From the rights of those in work to those of people out of it. Paid work that is. Last month, two people -Birmingham geology graduate Cait Reilly and haulage driver Jamie Wilson won a court case ruling that the government had acted illegally in forcing them into unpaid, dead end work, in order to receive their benefits.

What do you do if a court rules that you have broken the law? If your name is Ian Duncan Smith, the minister responsible, you have the law changed to suit. But surely Labour would not stand for that? They did, though.

Here is a report by Hugh Muir and Shiv Malik:

Senior members of the shadow cabinet were obliged to follow the instruction to abstain from the Commons vote. Following a briefing from Ed Miliband at Monday’s meeting of the parliamentary Labour party, they had been warned that anyone who stepped out of line would be sacked.

Byrne wrote on the Labour List website on Thursday: “People are very angry about the jobseekers bill currently before parliament. Labour MPs are furious. Labour councillors and activists are angry. And they are right to be. This bill is an emergency fix to almighty incompetence at Iain Duncan Smith’s DWP. Our decision not to support the bill in the Commons but to abstain was very, very difficult.”

He defended the policy of abstention by saying Labour had won two concessions including the establishment of a independent review of the benefit sanctions regime.

But critics within his party accuse Byrne of failing to mount any significant opposition to the government’s bill. “The problem is that Liam basically agrees with them,” said one. “There is a lot of anger. This is a very important issue. He has missed an opportunity and put us on the wrong side of the argument.”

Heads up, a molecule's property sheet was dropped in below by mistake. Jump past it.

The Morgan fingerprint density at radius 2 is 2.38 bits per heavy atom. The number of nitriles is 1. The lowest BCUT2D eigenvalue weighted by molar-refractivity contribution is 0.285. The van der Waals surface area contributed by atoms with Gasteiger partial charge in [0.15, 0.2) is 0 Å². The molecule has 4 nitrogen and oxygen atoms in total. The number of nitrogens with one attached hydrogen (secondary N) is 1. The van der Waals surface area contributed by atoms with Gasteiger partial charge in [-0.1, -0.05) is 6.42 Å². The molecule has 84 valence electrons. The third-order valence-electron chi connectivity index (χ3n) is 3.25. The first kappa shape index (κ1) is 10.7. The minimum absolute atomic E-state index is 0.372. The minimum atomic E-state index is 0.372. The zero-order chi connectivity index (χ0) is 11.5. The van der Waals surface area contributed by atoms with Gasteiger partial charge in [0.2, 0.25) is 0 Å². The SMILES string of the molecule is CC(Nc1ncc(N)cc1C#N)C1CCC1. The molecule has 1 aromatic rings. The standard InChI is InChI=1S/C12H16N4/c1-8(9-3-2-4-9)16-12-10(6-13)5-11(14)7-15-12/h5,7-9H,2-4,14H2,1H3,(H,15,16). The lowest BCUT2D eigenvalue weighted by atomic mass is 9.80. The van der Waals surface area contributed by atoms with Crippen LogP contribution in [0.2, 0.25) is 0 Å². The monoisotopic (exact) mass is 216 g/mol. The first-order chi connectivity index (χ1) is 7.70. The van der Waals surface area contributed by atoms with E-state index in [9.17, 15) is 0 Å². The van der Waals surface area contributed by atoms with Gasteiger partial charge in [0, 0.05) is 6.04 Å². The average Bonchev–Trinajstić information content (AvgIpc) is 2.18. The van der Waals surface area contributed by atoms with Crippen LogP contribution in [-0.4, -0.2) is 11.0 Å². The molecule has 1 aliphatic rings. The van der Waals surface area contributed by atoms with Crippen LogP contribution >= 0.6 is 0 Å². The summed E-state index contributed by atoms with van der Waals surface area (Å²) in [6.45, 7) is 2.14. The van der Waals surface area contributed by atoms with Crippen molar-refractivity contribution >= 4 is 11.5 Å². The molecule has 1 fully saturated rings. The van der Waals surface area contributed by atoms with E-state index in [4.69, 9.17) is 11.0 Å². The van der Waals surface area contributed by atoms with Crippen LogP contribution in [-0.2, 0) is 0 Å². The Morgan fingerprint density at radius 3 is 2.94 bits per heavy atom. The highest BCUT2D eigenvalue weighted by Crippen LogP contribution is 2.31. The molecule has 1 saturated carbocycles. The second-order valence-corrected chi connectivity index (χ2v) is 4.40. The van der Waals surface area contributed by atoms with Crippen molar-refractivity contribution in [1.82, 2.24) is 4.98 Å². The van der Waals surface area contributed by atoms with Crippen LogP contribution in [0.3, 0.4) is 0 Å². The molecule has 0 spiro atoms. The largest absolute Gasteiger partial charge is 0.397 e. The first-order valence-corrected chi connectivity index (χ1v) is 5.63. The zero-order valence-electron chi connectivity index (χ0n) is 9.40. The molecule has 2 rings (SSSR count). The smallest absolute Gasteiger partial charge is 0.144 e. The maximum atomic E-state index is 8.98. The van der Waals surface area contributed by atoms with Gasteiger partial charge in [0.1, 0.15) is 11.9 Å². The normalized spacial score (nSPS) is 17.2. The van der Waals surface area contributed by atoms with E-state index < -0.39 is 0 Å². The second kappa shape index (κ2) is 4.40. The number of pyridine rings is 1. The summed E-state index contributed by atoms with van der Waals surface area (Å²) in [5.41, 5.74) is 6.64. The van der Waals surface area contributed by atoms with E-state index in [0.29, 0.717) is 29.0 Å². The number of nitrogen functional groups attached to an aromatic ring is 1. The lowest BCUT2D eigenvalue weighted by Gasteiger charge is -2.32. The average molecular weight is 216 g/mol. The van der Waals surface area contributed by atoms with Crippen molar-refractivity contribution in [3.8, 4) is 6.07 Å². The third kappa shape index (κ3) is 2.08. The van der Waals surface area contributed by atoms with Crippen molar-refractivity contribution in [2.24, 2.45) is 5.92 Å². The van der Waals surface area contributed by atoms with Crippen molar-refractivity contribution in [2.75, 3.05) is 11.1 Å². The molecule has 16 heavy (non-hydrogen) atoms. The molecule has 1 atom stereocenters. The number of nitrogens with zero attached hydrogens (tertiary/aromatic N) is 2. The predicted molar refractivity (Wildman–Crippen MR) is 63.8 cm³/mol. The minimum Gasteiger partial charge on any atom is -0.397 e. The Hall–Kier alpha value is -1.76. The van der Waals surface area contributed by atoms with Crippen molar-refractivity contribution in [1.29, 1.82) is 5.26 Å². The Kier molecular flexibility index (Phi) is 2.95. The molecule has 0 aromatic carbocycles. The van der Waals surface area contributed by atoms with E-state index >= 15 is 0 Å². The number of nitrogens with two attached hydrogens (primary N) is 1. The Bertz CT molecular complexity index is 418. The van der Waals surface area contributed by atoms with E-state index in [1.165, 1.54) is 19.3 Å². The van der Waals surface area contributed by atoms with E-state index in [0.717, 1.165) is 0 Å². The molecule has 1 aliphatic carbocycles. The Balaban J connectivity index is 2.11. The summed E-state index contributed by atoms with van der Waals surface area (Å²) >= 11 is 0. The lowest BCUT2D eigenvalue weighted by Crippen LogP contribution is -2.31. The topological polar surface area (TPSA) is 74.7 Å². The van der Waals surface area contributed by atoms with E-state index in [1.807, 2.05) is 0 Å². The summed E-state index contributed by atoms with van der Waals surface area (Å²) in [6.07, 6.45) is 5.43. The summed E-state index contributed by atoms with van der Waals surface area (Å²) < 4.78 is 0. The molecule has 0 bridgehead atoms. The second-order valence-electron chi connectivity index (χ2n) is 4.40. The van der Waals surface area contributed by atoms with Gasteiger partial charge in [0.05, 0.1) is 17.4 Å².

Len McCluskey, general secretary of the Unite union, said: “Those Labour MPs who voted against the government saved the party’s honour. Abstention in the vote risks being seen as tacit acceptance of forced labour.

“Labour needs to understand that it is the opposition to a disastrous government waging class war against the poor. Labour failed to provide that opposition, with the honourable exception of the 44 MPs who stood up for core Labour values of decency and justice.”

And Michael Meacher MP, one of those who did oppose the government:

Labour in secret deal with Iain Duncan Smith on benefit sanctions

By Michael Meacher March 23rd, 2013

It now emerges that Labour did a secret deal with the DWP that the latter would set up an independent inquiry into the use of sanctions against job-seekers in return for Labour supporting emergency legislation – the Jobseekers (Back-to-Work Schemes) Bill which passed all its stages in the Commons last Tuesday – which established the government’s right to re-impose mandatory work activity (forcing someone to work for no pay on pain of otherwise having their benefits withdrawn) which had been struck down in the High Court a few weeks earlier. 

If this is true, it is a despicable deal: Labour should never have supported the re-imposition of such legislation whatever the quid pro quo.  

Worse still, Labour has already sold the pass in exchange for a nebulous offer which remains entirely within the gift of the government.

On Saturday, I decided to brave the weather (which turned out not as bad as forecast) and chance my public transport (which was running fine) to attend the Campaign for Trade Union Freedom rally at which Len McCluskey was sharing top billing with Ricky Tomlinson, the jailed Shrewsbury picket become TV star, and Bob Crow of the RMT. I was glad I made it.

Len McCluskey, who is standing for re-election as general secretary of Unite, the country's biggest union, spoke not just about trade union rights but about those other things we had come to expect and were now being attacked, the National Health Service and comprehensive Education. He spoke about how the Con Dems had a constant strategy to divide us - employed from unemployed, fit from disabled, and so on. Len also took the opportunity of presenting a "Docker's Tanner" award to a hero of past struggles, Bernie Steer, who was one of the 'Pentonville five' along with Vic Turner who died in January.

Speaking of today's struggles, Bro.McCluskey did not hesitate to remind us, if we needed it, how Labour in thirteen years of government had not rescinded Tory anti-union laws. He said there were two things to do with unjust laws. One, to change them, Two, to render them ineffective. While calling on Labour to change the laws, his union would also work to make them ineffective. And if Labour did not pledge to change what the Tories had done, Unite would have to reconsider its support for Labour.